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J Food Prot. 1997 Jan;60(1):10-5.

Provision of lactose to molting hens enhances resistance to Salmonella enteritidis colonization.

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Agricultural Research Service, Food Animal Protection Research Laboratory, U.S. Department of Agriculture, College Station, Texas 77845, USA.


Older leghorn hens, more than 50 weeks of age, were divided into three groups designated 1, unmolted controls; 2, molted; or 3, molted treated with lactose. Forced molt was induced by 14 days of feed removal. Lactose was provided to the hens in group 3 as 2.5% (wt/vol) of the daily drinking water. Each hen in all groups was challenged orally with 10(5) Salmonella enteritidis (SE) cells on day 7 of feed removal. The study was repeated in three replicated trials. The concentrations of acetic, propionic, and total volatile fatty acids (VFA) in the cecal contents of the molted hens in groups 2 and 3 decreased significantly (P < 0.05) on days 6 and 14 of molt compared with the unmolted controls. Forced molt had no apparent effect on pH or on the oxidation-reduction potential of the ceca. Compared to the unmolted controls, SE cecal and spleen and liver colonization was significantly increased (P < 0.05) in the molted hens in group 2. Compared to the molted hens in group 2, SE cecal and spleen and liver colonization was significantly decreased (P < 0.05) in two of three trials in the hens in group 3 provided with lactose. The results suggested that the increased susceptibility of molting hens to SE colonization may be associated with decreased fermentation and production of VFA by cecal bacteria or by a depletion of the number of VFA-producing bacteria present in the ceca. The results further suggest that providing lactose in the drinking water during molting may significantly enhance resistance to SE colonization.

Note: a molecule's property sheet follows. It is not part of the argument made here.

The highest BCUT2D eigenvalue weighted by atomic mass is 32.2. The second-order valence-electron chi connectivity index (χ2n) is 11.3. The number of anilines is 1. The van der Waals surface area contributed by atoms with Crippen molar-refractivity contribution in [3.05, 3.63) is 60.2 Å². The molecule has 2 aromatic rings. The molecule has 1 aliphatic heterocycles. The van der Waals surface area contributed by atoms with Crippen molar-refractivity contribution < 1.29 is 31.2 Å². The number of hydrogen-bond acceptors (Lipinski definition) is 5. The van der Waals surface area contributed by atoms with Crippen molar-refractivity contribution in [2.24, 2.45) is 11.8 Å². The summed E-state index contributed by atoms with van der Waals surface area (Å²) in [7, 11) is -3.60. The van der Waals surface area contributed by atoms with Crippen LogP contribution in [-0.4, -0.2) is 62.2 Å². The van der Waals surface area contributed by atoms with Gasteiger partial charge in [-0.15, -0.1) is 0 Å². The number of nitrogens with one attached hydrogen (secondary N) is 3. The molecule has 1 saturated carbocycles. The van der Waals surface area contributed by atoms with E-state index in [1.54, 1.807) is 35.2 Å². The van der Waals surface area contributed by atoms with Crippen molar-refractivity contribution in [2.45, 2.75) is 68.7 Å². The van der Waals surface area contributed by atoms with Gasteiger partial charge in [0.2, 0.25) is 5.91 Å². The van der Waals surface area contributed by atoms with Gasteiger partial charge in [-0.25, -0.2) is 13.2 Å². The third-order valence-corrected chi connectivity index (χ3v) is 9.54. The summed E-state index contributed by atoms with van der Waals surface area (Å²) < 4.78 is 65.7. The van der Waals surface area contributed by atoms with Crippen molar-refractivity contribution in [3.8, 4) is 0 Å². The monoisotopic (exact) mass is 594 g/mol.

[Indexed for MEDLINE]

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